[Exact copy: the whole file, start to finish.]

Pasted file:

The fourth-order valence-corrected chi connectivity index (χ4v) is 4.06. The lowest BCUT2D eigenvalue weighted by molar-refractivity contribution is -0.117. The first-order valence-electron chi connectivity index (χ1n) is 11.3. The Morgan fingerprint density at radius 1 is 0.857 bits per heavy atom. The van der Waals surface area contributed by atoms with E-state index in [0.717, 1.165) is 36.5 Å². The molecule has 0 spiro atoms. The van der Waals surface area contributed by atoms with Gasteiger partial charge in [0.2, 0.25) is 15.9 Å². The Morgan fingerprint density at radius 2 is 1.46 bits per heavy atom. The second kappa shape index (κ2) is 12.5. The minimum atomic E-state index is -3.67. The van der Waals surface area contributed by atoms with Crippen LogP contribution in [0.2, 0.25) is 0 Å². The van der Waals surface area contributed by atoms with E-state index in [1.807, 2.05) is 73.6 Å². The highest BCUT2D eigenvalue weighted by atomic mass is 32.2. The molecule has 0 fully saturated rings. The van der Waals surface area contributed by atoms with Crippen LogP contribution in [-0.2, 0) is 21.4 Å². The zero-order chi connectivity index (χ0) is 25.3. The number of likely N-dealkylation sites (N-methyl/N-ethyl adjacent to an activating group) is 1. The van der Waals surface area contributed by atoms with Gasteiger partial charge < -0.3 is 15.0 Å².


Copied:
The fourth-order valence-corrected chi connectivity index (χ4v) is 4.06. The lowest BCUT2D eigenvalue weighted by molar-refractivity contribution is -0.117. The first-order valence-electron chi connectivity index (χ1n) is 11.3. The Morgan fingerprint density at radius 1 is 0.857 bits per heavy atom. The van der Waals surface area contributed by atoms with E-state index in [0.717, 1.165) is 36.5 Å². The molecule has 0 spiro atoms. The van der Waals surface area contributed by atoms with Gasteiger partial charge in [0.2, 0.25) is 15.9 Å². The Morgan fingerprint density at radius 2 is 1.46 bits per heavy atom. The second kappa shape index (κ2) is 12.5. The minimum atomic E-state index is -3.67. The van der Waals surface area contributed by atoms with Crippen LogP contribution in [0.2, 0.25) is 0 Å². The van der Waals surface area contributed by atoms with E-state index in [1.807, 2.05) is 73.6 Å². The highest BCUT2D eigenvalue weighted by atomic mass is 32.2. The molecule has 0 fully saturated rings. The van der Waals surface area contributed by atoms with Crippen LogP contribution in [-0.2, 0) is 21.4 Å². The zero-order chi connectivity index (χ0) is 25.3. The number of likely N-dealkylation sites (N-methyl/N-ethyl adjacent to an activating group) is 1. The van der Waals surface area contributed by atoms with Gasteiger partial charge < -0.3 is 15.0 Å².